D-BRIEF – Employment & Pensions Blog: Limitations to the Employer’s Justification Defence in a Disability Claim

Managing absent employees can be a long process, particularly where the absence is as a result of a disability. It can be tempting for employers to rely on medical evidence that is not current with a view to bringing matters to a close sooner but as the recent case of Brightman v TIAA Limited has held, this can have an impact on any later objective justification defence.

Mrs Brightman worked for TIAA Limited as an auditor but suffered throughout her employment with severe brittle asthma that required her to carry her own oxygen in addition to suffering from issues with blood clotting, a slipped disc and other medical issues. This resulted in significant absences from work, despite adjustments. TIAA Limited accepted that Mrs Brightman was considered to be suffering from a disability for the purposes of the Equality Act 2010.

On 11 January 2017, Mrs Brightman was dismissed by TIAA Limited on the basis of the medical evidence available to them, the fact that no further adjustments could possibly be made to accommodate Mrs Brightman’s disability, her apparent unacceptable level of attendance (which TIAA Limited concluded was likely to continue) and a lack of alternative roles available to Mrs Brightman at TIAA Limited.

Claim in the Employment Tribunal
Mrs Brightman brought a claim in the Employment Tribunal in 2017 on the basis of complaints of unfair dismissal and disability discrimination (direct, discrimination arising from, and failure to make reasonable adjustments).

The Employment Tribunal found that Mrs Brightman had not been unfairly dismissed by TIAA Limited and that TIAA Limited were not in breach of any disability discrimination under the Equality Act 2010. The Employment Tribunal therefore dismissed all of Mrs Brightman’s complaints. The rationale provided by the Employment Tribunal was the dismissal of Mrs Brightman was a reasonable decision to make, given TIAA Limited’s concerns over Mrs Brightman’s continuing absence, relying upon medical evidence that Mrs Brightman’s health didn’t actually improve until 2018 (post dismissal).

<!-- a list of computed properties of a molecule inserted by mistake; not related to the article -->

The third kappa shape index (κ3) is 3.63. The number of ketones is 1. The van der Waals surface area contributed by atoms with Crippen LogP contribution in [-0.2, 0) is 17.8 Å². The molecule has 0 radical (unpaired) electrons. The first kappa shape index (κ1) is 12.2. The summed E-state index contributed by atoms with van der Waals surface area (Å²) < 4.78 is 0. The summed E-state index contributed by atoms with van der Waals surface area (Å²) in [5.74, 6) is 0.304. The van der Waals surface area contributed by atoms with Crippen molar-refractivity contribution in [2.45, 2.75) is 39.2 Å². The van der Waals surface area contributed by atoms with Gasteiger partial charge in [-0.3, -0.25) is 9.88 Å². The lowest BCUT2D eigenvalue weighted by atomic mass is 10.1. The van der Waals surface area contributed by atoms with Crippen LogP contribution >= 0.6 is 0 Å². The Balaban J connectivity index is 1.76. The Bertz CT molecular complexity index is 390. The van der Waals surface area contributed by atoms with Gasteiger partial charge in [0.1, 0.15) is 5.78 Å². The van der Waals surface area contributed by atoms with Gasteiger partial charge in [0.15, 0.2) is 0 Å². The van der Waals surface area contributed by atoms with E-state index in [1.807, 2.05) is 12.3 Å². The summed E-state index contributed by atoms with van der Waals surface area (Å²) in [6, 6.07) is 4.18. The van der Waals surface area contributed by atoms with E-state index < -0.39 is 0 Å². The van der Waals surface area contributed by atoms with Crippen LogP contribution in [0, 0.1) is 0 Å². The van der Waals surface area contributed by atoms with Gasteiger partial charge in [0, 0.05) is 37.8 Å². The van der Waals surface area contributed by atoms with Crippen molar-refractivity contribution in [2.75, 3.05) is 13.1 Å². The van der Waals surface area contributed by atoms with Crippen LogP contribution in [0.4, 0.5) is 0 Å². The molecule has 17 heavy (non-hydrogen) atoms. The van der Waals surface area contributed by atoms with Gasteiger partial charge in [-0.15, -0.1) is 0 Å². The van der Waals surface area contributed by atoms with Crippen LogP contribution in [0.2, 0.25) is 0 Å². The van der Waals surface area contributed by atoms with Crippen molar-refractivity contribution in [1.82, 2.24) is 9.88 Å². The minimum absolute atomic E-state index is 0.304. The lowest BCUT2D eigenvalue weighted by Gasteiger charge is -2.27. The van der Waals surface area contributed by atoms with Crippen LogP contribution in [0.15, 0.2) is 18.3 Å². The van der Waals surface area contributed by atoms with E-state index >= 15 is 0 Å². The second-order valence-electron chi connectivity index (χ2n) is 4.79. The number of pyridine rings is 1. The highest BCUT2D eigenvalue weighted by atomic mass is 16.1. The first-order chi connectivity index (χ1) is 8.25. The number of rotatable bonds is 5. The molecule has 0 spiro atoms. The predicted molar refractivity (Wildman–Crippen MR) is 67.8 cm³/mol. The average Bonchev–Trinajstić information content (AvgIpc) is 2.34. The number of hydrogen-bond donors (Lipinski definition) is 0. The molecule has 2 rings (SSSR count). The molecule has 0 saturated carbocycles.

Objective Justification

In respect of the discrimination arising from claim, the Employment Tribunal ruled that TIAA Limited’s dismissal of Mrs Brightman was proportionate in accordance with the objective justification defence available to TIAA Limited. Objective justification provides a defence to the Respondent’s actions provided the unfavourable treatment in question was a proportionate means of achieving a legitimate aim. The Employment Tribunal referenced TIAA Limited’s legitimate aim of running an efficient business with good service to clients.

Employment Appeal Tribunal (“EAT”) Ruling
Mrs Brightman appealed the decision. The EAT found that the tribunal had erred in law by failing to consider Mrs Brightman’s challenge to TIAA Limited’s justification defence.

The EAT found that Mrs Brightman’s last sickness absence was two and a half months prior to her dismissal and she in fact attended work throughout the dismissal and appeal processes. It held that the GP report that TIAA Limited were relying upon, was over a year old and the OH report was based on a consultation from six months prior. In addition to the above, at the time of the dismissal, Mrs Brightman was under the care of a new medical team and was optimistic about her future and that some of the issues that had resulted in her absence would improve.

In light of the above, the EAT found that the Tribunal had erred by not adequately engaging with Mrs Brightman’s arguments on justification and the tribunal had impermissibly relied on employer medical evidence that post-dated the dismissal date. It held that this evidence, about how Mrs Brightman’s condition had evolved after the dismissal, was irrelevant to whether the dismissal was fair as it would not have been in the minds of TIAA Limited at the time.

This case is a significant reminder to employers of the importance of using up to date medical evidence when managing absence.  This is of particular relevance when there has been a change in an employee’s medical condition and this should always be taken into account before any absence management decisions are made. Whilst obtaining new medical evidence can further prolong a process, this will help to prevent any later successful legal challenge.

If you require any additional information in respect of absence management, please contact a member of the Employment Team.

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